See Figure 6.1 for a reference model. The satellite link contains transmit stations, receive stations, and the paths that connect them.

The satellite is both a transmit station and a receive station. Many factors need to be included in the assessment of the end-to-end performance [USA199801]:

1. Link budget model Uplink and downlink − C/kT (carrier-to-receiver noise density) Satellite receive power flux density −

2. Positional data model Earth terminal to satellite slant range − Earth terminal antenna elevation and azimuth − Uplink and downlink Doppler frequency shift −

3. Benign atmosphere attenuation Clear air attenuation − Rainfall attenuation − Atmospheric signal scintillation −

4. Modulation and channel encoding Noise equivalent bandwidth − Modulation spectral efficiency − Demodulator implementation loss − Probability of detection of error − Convolution channel coding gain −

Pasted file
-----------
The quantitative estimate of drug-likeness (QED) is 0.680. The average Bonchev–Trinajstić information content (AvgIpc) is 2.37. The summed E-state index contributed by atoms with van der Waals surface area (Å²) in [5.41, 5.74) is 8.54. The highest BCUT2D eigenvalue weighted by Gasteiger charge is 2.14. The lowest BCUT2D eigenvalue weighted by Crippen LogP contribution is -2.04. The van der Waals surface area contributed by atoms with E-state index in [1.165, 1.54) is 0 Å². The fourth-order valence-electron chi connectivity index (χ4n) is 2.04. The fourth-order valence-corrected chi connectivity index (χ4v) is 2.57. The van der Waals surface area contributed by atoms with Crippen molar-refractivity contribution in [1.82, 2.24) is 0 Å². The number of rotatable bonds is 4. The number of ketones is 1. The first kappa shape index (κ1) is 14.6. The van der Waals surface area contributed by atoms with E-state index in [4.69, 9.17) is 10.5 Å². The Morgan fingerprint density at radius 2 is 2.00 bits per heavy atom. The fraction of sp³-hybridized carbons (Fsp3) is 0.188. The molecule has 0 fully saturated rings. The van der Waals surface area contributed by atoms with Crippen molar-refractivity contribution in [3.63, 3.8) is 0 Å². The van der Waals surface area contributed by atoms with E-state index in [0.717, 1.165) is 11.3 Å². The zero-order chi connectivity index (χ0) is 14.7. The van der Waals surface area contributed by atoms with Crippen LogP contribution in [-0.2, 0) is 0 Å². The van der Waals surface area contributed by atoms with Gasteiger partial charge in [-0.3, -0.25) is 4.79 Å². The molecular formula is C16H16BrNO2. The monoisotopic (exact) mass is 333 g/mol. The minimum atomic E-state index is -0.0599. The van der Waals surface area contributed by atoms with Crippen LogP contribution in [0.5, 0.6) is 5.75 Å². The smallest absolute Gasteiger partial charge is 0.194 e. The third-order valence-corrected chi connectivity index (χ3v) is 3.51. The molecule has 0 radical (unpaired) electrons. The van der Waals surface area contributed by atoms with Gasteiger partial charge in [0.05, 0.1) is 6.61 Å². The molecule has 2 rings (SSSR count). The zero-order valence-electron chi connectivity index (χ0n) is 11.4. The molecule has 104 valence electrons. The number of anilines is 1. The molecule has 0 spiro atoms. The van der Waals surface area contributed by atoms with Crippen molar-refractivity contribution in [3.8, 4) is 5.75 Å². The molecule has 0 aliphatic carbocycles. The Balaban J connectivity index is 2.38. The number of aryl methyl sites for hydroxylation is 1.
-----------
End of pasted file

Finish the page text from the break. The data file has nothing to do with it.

5. Earth terminal model Antenna model − Receive system model − Transmit system model − Satellite model − Uplink signal power − Downlink signal power − Transponder signal and noise power sharing − Transponder uplink power flux −

The following input items are needed (among others) to produce a link budget calculation for a spacecraft to ground station link:

Earth station latitude 7 Earth station longitude 7 Spacecraft longitude 7 Downlink frequency 7 Antenna gain 7 Antenna noise temperature 7 Low noise amplifier 7 Ortho mode transducer loss 7 Effective isotropic radiated power (EIRP) 7 Intermediate frequency (IF) receive bandwidth 7 Transmit data rate 7 Waveguide losses 7

Table 6.1 defines the major terms; many of these were already defined in previous chapters. As we saw in earlier chapters, communications measurements and calculations are often done in

decibels and units related to decibels. This is done because by using logarithms, multiplication and division are replaced by addition and subtraction, respectively. Link budgets are done largely in dB.